Shape tweening is underutilized due to the difficulty in getting predictable morphs. Create better shape tweens by simplifying your shapes into "single perimeters."
One of the easiest (and most used) applications of shape tweening is morphing text. To create such a shape tween, use the Text tool to type a letter, such as "e" in frame 1. Insert a keyframe (F6) in frame 10 and, in frame 10, delete the "e" and replace it with the letter "c". In each keyframe, select the letter and choose ModifyBreak Apart to convert the text to a vector shape (if you have multi-letter text, you need to choose ModifyBreak Apart twice). Then select one of the tween frames (frames 2-9) and choose Shape from the Tween pop-up menu in the Properties panel. Scrub the playhead across the timeline to see Flash perform the shape tween.
Although a shape tween between an "e" and a "c" seems as if it should be easy, Flash gets totally confused and adds odd intermediate swirls, as shown in Figure 4-22.
Flash's shape tweening algorithm doesn't like it if one of your shapes has enclosed areas (such as the eye of the lowercase letter "e") and the other (such as the letter "c") does not. The problem cannot be fixed even if you add shape hints, because one shape (the "e") has one more continuous perimeter than the other (the "c").
You can see what Flash is trying to do here if you think in terms of perimeters. Flash correctly tries to tween the outer perimeter in the "e" to the outer perimeter in the "c." But Flash doesn't know what to do with the inner perimeter (the one around the eye of the "e") because the "c" doesn't have a second perimeter. So Flash does nothing much with this extra set of lines.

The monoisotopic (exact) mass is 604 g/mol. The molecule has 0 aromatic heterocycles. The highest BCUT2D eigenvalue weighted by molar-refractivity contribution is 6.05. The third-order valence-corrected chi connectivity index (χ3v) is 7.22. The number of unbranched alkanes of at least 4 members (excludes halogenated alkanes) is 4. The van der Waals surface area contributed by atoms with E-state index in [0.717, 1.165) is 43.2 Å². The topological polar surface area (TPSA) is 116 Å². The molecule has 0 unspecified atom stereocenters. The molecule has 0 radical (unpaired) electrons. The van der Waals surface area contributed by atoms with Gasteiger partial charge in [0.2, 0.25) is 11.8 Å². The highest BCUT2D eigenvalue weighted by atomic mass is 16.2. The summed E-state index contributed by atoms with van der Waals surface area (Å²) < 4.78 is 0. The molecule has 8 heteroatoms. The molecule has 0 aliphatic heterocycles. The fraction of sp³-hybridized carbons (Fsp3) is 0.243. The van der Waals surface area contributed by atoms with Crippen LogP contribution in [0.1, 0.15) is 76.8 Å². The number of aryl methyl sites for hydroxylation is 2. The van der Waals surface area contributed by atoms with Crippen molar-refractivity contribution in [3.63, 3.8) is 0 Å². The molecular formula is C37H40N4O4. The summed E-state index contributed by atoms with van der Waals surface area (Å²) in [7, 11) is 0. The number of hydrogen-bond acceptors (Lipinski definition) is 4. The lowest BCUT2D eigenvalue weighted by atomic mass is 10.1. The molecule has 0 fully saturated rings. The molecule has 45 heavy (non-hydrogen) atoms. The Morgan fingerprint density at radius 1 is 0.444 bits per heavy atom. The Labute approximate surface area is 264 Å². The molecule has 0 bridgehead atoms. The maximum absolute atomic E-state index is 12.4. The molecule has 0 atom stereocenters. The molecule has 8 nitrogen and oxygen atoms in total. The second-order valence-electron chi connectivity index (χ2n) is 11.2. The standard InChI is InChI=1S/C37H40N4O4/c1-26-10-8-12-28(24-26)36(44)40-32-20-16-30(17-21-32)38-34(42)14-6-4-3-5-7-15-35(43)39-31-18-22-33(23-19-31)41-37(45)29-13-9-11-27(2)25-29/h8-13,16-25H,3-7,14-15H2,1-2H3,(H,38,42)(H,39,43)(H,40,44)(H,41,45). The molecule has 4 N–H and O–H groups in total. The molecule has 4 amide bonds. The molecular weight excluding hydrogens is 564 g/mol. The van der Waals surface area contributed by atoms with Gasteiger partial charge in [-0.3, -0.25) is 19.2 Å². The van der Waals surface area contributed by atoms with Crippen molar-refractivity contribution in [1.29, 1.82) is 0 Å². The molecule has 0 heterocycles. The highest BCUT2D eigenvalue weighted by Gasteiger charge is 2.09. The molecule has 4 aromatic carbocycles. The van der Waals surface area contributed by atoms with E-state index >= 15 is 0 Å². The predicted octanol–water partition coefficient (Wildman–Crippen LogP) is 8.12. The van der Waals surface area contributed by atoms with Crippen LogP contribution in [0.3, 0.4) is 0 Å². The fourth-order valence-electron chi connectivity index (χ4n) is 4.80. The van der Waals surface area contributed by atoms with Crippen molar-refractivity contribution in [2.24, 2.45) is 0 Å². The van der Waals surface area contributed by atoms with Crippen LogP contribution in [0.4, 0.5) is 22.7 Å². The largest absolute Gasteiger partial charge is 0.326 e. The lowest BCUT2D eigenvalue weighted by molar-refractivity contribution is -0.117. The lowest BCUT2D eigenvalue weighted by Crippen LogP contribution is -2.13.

Earlier we looked at how to cut gaps in shapes [Hack #20] to fool Flash into thinking that a complex shape (one with one or more enclosed spaces) is a simpler shape. You can use the same trick to force dissimilar shapes to look more similar, which is required for smooth shape tweening.
Applying the same technique here, we simply add a hairline gap in the eye of the "e" to ensure that both letters have a single perimeter. Pick the location for the hairline gap (break) that makes it easiest for Flash to morph one shape into the other. This may take experimentation, but you'll develop an intuitive feel with practice. In this case, the best location is anywhere along the horizontal line that forms the lower edge of the eye of the "e." Using a hairline stroke (by setting the hairline option for the Line tool using the Properties panel), draw a line at the required point. Then, convert the stroke to a fill using ModifyShapeConvert Lines to Fills and delete it, which opens up the enclosed area and results in a single perimeter.
If you test the shape tween again, you will see much better results, as shown in Figure 4-23. The swirls immediately disappear and Flash makes more sensible decisions in controlling the tween transition. Flash can now correctly map the outlines between the "e" and the "c" because they both have one perimeter.
The mismatched perimeters problem explains why Flash doesn't like to tween letters with disconnected areas (like "i" and "j") to contiguous letters (such as a "t"). The problem is depicted in Figure 4-24.
One hacky way around this is to remove the dot over the "i" just before you perform the shape tween, as shown in Figure 4-25.
However, if you are tweening from a "t" to an "i," you'll need to either use the hairline trick to break the "t" into two perimeters or wait until the tween finishes before adding the dot over the "i."
Vectors are cool for low-bandwidth delivery, but because they are computationally expensive, Flash has a number of limitations in their use, such as assuming that the start and end of a shape tween have the same number of perimeters. As we have seen, understanding these limitations is the key to overcoming them. As soon as you realize that Flash is looking at not only matching points between the start and end of a shape tween but also the perimeters, you can set about finding ways to fix the problem.